“You try to play fast and then you go home at night and try to focus on it then,” Smythe said.

Smythe said the concepts are similar to what the Irish ran, but there is one major difference.

“Volume,” he said. “Big time.” The Dolphins’ playbook, he estimated, is “maybe like 100 percent bigger.”

The scouting book on Smythe was that he was the anti-Mike Gesicki, the Dolphins’ second-round pick. Smythe’s strength is blocking, not receiving. Gesicki caught 57 passes and scored nine TDs last year.

But Smythe thinks he may have caught everything thrown his way thus far in Davie.

“I feel like with the offense we ran at Notre Dame and kind of our philosophy of what we wanted to do, obviously I wasn’t targeted as much, didn’t have as many catches,” Smythe said. “I think that’s something that I tried to show throughout the pre-draft process, through the Senior Bowl and things like that. It’s something I could do as well. I think they have confidence and I do as well.”

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Reports: New England Patriots WR Julian Edelman suspended 4 games, including vs. Miami Dolphins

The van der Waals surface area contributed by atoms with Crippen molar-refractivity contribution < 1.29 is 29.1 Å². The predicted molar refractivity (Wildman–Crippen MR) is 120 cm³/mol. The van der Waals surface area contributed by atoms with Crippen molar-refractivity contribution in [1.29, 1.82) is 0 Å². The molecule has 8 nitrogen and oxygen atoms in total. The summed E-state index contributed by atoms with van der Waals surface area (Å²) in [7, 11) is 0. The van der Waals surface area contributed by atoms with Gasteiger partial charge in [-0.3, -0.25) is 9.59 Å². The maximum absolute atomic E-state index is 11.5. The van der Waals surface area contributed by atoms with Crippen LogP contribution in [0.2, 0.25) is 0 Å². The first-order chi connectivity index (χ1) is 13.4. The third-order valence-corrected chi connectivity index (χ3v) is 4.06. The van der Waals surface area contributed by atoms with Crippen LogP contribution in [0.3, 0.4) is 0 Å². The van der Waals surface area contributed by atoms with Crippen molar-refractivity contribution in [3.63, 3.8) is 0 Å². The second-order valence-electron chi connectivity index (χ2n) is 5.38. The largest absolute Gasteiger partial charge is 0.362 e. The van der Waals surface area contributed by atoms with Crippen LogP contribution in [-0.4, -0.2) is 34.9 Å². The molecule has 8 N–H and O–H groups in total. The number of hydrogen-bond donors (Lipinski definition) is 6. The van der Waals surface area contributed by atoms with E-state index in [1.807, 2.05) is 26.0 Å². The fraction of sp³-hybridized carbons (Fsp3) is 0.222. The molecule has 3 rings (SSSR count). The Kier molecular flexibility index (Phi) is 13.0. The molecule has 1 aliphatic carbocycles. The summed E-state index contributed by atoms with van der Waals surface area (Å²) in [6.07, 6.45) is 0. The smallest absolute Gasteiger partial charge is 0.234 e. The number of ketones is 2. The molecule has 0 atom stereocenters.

New England Patriots receiver Julian Edelman (11), is held by the face mask by Dolphins cornerback Tony Lippett (36) as he scores a touchdown in January 2017. (Bill Ingram / The Palm Beach Post)

The Dolphins may have caught a break Thursday amid reports that New England receiver Julian Edelman is facing a four-game suspension for violating the NFL’s policy against performance-enhancing drugs — a penalty that would keep him out of the Patriots’ Sept. 30 home game against Miami.

Edelman, 32, missed the 2017 season because of an ACL injury. He also would miss games against the Texans, Jaguars and Lions.

The penalty is being appealed.

In 12 games against Miami, Edelman has victimized the Dolphins more than any other NFL team, recording 731 receiving yards. He also has 55 catches against Miami (most of any team other than the Jets) and five touchdown passes (tied for the most).